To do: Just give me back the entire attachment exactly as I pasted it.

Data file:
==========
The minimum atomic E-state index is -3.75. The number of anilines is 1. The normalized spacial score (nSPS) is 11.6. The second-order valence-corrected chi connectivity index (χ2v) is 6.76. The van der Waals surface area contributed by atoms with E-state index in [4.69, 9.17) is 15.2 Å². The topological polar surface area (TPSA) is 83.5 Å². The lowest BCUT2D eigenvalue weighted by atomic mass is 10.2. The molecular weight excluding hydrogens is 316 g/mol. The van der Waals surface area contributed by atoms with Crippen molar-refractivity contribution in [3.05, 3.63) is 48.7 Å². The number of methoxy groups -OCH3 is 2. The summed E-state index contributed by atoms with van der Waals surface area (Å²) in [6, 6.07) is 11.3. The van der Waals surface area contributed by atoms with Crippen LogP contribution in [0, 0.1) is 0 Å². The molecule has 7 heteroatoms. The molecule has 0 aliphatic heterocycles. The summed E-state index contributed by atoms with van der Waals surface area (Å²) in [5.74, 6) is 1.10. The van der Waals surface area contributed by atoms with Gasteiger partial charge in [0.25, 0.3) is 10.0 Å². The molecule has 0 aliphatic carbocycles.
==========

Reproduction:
The minimum atomic E-state index is -3.75. The number of anilines is 1. The normalized spacial score (nSPS) is 11.6. The second-order valence-corrected chi connectivity index (χ2v) is 6.76. The van der Waals surface area contributed by atoms with E-state index in [4.69, 9.17) is 15.2 Å². The topological polar surface area (TPSA) is 83.5 Å². The lowest BCUT2D eigenvalue weighted by atomic mass is 10.2. The molecular weight excluding hydrogens is 316 g/mol. The van der Waals surface area contributed by atoms with Crippen molar-refractivity contribution in [3.05, 3.63) is 48.7 Å². The number of methoxy groups -OCH3 is 2. The summed E-state index contributed by atoms with van der Waals surface area (Å²) in [6, 6.07) is 11.3. The van der Waals surface area contributed by atoms with Crippen LogP contribution in [0, 0.1) is 0 Å². The molecule has 7 heteroatoms. The molecule has 0 aliphatic heterocycles. The summed E-state index contributed by atoms with van der Waals surface area (Å²) in [5.74, 6) is 1.10. The van der Waals surface area contributed by atoms with Gasteiger partial charge in [0.25, 0.3) is 10.0 Å². The molecule has 0 aliphatic carbocycles.